What I love about film photography + things to know

  • How manual it is

    • For every shot, you have to manually adjust your settings and there is something so satisfying about turning knobs and dials, rather than buttons and LCD screens on my DSLR. You’re working with a real machine here and you feel that much more connected to the shot you take, from loading up your film to winding it when it’s done. You also can’t rely on any drastic post-production editing to make a beautiful photo or overcorrect a poor exposure like you can with raw digital photos.

  • Improvement at mentally metering light and settings

    • Since I’ve always shot in manual in digital, I was used to this concept but now I am so much more honed into lighting conditions while out and about in the city. While I do have a light meter built into my camera to help me when I need it, I try to ignore it and guess it myself before every shot.

  • Lack of instant gratification

    • This is perhaps the most amazing thing about it and the most teaching aspect of film. You don’t have an LCD screen to double check your work immediately, and you have to be patient about waiting to see the shots after developing and scanning them. It makes each shot more precious, reinforces the notion of being more precise with your framing / composition, and you have to trust a lot more in your abilities to have captured what you want.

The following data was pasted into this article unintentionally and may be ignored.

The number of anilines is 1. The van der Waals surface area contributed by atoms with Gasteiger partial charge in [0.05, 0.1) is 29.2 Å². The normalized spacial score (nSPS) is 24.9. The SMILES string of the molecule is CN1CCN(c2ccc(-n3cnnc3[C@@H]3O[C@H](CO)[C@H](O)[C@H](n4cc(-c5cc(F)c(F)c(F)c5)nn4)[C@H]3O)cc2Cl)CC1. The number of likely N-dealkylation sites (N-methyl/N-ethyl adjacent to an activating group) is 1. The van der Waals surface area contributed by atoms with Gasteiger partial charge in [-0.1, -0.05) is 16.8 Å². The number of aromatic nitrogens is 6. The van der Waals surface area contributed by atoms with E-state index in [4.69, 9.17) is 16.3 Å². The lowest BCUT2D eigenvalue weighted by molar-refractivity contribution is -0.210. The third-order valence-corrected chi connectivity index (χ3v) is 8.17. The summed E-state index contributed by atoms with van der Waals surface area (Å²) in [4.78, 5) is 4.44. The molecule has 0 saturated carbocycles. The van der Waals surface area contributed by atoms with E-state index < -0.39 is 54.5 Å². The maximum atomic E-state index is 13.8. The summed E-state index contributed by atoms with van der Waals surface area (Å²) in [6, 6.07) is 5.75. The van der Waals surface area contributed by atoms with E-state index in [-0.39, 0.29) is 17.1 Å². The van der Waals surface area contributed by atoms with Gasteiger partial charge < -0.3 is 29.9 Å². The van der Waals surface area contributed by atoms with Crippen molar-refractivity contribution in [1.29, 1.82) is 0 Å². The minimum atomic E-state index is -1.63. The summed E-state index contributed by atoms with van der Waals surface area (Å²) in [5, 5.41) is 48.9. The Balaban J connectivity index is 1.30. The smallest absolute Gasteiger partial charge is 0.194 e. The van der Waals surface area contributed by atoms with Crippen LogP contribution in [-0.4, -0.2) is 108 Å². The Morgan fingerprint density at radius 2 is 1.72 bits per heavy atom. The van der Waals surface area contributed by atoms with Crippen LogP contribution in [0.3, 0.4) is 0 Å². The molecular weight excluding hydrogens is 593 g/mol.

• It’s expensive

    • Sure, some classic old SLRs (and often lens it comes with) are significantly cheaper than digital (excluding top of the line machines, of course), but the cost of film itself and then the developing /scanning process when you don’t have a darkroom… it adds up. On the pro side of things, it forces you to be that much more selective of what you’re shooting.

FAQ’s + Resources

  • What camera/lens do you use?

    • If I had a dollar for every time I got asked this… I could buy a new camera hehe. This is a hilarious confession but I actually have not worked with a very good camera + lens up until… last week. I have shot most of my recent (past 3 years of content) content with a refurbished Canon 7D DSLR and my old kit lens from my Canon Rebel T2i (the 16-35mm that only opens to a f/3.5!). The Canon 7D is a very solid camera for a novice photographer, but with the level of work I now have to produce, I very badly needed an upgrade with a body with more megapixels (the 7D is 18 MP), better sensor, and a speedier lens with more range. Soooooo this past week I finally majorly pulled the trigger and got myself a Canon 5D Mark IV with a 24-70mm f/2.8 lens🙊Mama has no excuse to not bring home the bacon now!